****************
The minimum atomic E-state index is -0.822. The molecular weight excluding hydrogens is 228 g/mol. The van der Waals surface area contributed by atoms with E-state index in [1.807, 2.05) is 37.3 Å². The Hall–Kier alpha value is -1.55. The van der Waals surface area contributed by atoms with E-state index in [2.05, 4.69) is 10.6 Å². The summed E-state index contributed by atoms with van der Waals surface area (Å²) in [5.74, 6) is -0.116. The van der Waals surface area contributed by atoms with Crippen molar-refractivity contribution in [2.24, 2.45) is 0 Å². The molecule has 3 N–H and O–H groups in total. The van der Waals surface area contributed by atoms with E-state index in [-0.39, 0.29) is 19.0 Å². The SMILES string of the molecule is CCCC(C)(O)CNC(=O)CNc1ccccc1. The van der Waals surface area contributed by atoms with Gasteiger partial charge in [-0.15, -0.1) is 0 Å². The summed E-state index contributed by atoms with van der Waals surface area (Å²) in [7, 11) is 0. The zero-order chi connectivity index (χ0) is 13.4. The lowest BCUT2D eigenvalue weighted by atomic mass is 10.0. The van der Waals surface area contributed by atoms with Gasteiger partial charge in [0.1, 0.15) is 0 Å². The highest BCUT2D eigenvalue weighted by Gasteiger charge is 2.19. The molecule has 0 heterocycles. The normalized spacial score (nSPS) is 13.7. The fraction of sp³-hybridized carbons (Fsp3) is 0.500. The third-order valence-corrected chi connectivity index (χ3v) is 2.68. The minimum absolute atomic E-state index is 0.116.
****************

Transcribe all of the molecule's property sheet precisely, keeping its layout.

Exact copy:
The minimum atomic E-state index is -0.822. The molecular weight excluding hydrogens is 228 g/mol. The van der Waals surface area contributed by atoms with E-state index in [1.807, 2.05) is 37.3 Å². The Hall–Kier alpha value is -1.55. The van der Waals surface area contributed by atoms with E-state index in [2.05, 4.69) is 10.6 Å². The summed E-state index contributed by atoms with van der Waals surface area (Å²) in [5.74, 6) is -0.116. The van der Waals surface area contributed by atoms with Crippen molar-refractivity contribution in [2.24, 2.45) is 0 Å². The molecule has 3 N–H and O–H groups in total. The van der Waals surface area contributed by atoms with E-state index in [-0.39, 0.29) is 19.0 Å². The SMILES string of the molecule is CCCC(C)(O)CNC(=O)CNc1ccccc1. The van der Waals surface area contributed by atoms with Gasteiger partial charge in [-0.15, -0.1) is 0 Å². The summed E-state index contributed by atoms with van der Waals surface area (Å²) in [7, 11) is 0. The zero-order chi connectivity index (χ0) is 13.4. The lowest BCUT2D eigenvalue weighted by atomic mass is 10.0. The van der Waals surface area contributed by atoms with Gasteiger partial charge in [0.1, 0.15) is 0 Å². The highest BCUT2D eigenvalue weighted by Gasteiger charge is 2.19. The molecule has 0 heterocycles. The normalized spacial score (nSPS) is 13.7. The fraction of sp³-hybridized carbons (Fsp3) is 0.500. The third-order valence-corrected chi connectivity index (χ3v) is 2.68. The minimum absolute atomic E-state index is 0.116.